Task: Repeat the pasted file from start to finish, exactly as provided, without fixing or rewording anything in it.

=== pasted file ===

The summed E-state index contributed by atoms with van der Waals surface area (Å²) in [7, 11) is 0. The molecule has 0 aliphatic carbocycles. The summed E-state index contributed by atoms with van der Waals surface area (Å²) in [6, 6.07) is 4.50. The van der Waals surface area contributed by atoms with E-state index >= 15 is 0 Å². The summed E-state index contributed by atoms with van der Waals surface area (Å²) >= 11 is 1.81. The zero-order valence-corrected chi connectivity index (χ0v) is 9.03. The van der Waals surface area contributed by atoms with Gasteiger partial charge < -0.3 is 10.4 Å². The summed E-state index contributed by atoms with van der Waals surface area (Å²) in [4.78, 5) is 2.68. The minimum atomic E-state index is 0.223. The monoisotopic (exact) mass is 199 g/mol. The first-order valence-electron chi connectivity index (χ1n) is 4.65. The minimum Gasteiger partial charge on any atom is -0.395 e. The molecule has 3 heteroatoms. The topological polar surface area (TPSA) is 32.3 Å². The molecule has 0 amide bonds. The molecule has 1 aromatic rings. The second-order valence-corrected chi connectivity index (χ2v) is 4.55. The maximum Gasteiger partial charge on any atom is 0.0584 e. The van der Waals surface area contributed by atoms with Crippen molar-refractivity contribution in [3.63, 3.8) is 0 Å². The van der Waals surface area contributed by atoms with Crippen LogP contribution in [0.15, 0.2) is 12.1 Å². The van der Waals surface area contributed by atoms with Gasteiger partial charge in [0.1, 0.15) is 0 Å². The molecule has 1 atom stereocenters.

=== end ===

The summed E-state index contributed by atoms with van der Waals surface area (Å²) in [7, 11) is 0. The molecule has 0 aliphatic carbocycles. The summed E-state index contributed by atoms with van der Waals surface area (Å²) in [6, 6.07) is 4.50. The van der Waals surface area contributed by atoms with E-state index >= 15 is 0 Å². The summed E-state index contributed by atoms with van der Waals surface area (Å²) >= 11 is 1.81. The zero-order valence-corrected chi connectivity index (χ0v) is 9.03. The van der Waals surface area contributed by atoms with Gasteiger partial charge < -0.3 is 10.4 Å². The summed E-state index contributed by atoms with van der Waals surface area (Å²) in [4.78, 5) is 2.68. The minimum atomic E-state index is 0.223. The monoisotopic (exact) mass is 199 g/mol. The first-order valence-electron chi connectivity index (χ1n) is 4.65. The minimum Gasteiger partial charge on any atom is -0.395 e. The molecule has 3 heteroatoms. The topological polar surface area (TPSA) is 32.3 Å². The molecule has 0 amide bonds. The molecule has 1 aromatic rings. The second-order valence-corrected chi connectivity index (χ2v) is 4.55. The maximum Gasteiger partial charge on any atom is 0.0584 e. The van der Waals surface area contributed by atoms with Crippen molar-refractivity contribution in [3.63, 3.8) is 0 Å². The van der Waals surface area contributed by atoms with Crippen LogP contribution in [0.15, 0.2) is 12.1 Å². The van der Waals surface area contributed by atoms with Gasteiger partial charge in [0.1, 0.15) is 0 Å². The molecule has 1 atom stereocenters.